As told by Landon Carnes, TAMUG AUP Press Officer
National Operations weekend (NATOPs) is a time when Auxiliary University Program (AUP) students from around the nation convene to share ideas along with receiving unique training opportunities. This year’s conference was held at Texas A&M at Galveston (TAMUG), a distinct honor, but also a challenge for the officers and students to plan a challenging event.
The Auxiliary University Program (AUP) was founded in 2007 to prepare students for service within the Auxiliary as well as later in life. TAMUG’s AUP was founded in 2016 to fill a need of students who wanted to pursue either the Coast Guard or the Auxiliary and has since grown to an active organization with 16 members.
TAMUG’s AUP applied to host NATOPs 2018 because we felt we could keep costs low and yet provide unique learning opportunities. Upon receiving confirmation that we would host NATOPs the AUP unit knew that it had a major project to execute and assembled a conference team consisting of Cadets Jacob Patrenella, Jacob Ponchot, Nick Thornton, Liana Salas and Auxiliarist Landon Carnes. Initial ideas were collected, a preliminary schedule developed, and a budget created. Students from Texas A&M at College Station, Arkansas State and Embry Riddle were able to attend.
The first day of NATOPs was to make sure students arrived safely and got a crash course on how things are done at Aggieland-by-the-Sea. Months later (who will ever forget going through yell practice?)
Day two began with breakfast made by Cadet Jacob Patrenella, who prepared most of the meals, and was followed by opening speeches by Commandant Refugio and Dr. Arcuri. Ms. Rivera, both a comedian and rocket scientist, transformed the room into one filled with smiles and laughter setting the stage for our icebreaker exercise emphasizing the importance of communication. After lunch it was off to the TAMUG deck simulator, a facility that simulates the deck of a ship where students can get as close as possible to real world experience. Later it was on to the engine simulator, a computer program where various scenarios can be programmed to present challenges including engine fires.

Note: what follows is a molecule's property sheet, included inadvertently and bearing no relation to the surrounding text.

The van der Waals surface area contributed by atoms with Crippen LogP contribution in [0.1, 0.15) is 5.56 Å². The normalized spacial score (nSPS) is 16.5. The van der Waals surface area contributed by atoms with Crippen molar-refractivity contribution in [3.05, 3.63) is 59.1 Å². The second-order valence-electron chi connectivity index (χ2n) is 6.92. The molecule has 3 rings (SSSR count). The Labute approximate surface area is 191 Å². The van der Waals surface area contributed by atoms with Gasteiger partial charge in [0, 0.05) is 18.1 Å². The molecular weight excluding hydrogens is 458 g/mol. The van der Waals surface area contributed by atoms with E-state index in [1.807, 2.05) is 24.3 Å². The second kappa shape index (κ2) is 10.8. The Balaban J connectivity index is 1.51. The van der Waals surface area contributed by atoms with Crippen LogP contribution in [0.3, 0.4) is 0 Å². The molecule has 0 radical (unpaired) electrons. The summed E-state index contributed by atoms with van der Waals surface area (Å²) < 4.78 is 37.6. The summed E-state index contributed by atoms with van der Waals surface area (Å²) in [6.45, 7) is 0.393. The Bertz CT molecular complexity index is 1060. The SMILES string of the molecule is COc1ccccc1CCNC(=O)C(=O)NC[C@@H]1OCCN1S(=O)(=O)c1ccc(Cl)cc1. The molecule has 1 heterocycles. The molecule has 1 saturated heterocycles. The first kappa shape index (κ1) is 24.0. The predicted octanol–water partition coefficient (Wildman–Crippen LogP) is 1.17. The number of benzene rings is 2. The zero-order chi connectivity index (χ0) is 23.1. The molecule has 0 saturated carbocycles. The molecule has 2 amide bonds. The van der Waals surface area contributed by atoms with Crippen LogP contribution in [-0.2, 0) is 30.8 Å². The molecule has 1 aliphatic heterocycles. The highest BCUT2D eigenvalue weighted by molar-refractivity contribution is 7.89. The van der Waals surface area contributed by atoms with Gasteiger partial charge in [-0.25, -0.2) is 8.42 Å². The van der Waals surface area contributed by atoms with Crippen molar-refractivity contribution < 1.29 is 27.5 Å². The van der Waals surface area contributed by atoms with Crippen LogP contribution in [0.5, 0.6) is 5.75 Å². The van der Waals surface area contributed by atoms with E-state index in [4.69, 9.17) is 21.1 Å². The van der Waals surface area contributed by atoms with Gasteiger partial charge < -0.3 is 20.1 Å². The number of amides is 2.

Following breakfast, the third day took us to Sector Field Office -- Galveston where after being greeted by MCPO Schuler we were split into groups that engaged in a variety of rotations:
• Going aboard two USCG cutters currently stationed at the base and included tours of the bridge and engine room.
• A demonstration by the Maritime Safety and Security Team including an exhibition of their gear, a demonstration of the capabilities of their dogs, and an overview of improvised explosive devices (IEDs),
• A tour of a MH-65 Dolphin helicopter followed by a search and rescue demonstration where a rescue swimmer was deployed to “save” a dummy that had been dropped into the water.
• The Texas City Marine Safety Unit (MSU) gave a presentation on vessel inspections along with a hands-on exercise, and CDR Leonard gave an overview of the relief effort for Hurricane Harvey and the Auxiliary’s role.
Dinner was followed by a demonstration of the wet simulators used for showing how to handle damage control. The simulator was a container unit made to look like an engine room, which would fill with water with the goal being to stop the leak before it reached the “Deadman’s Line”.
Although it is always hard saying goodbye, all of us left NATOPs 2018 with new experiences and new friends. All agreed it was a resounding success but it had been no easy task. Nevertheless, the team agreed that they would be willing to do it again next year if asked.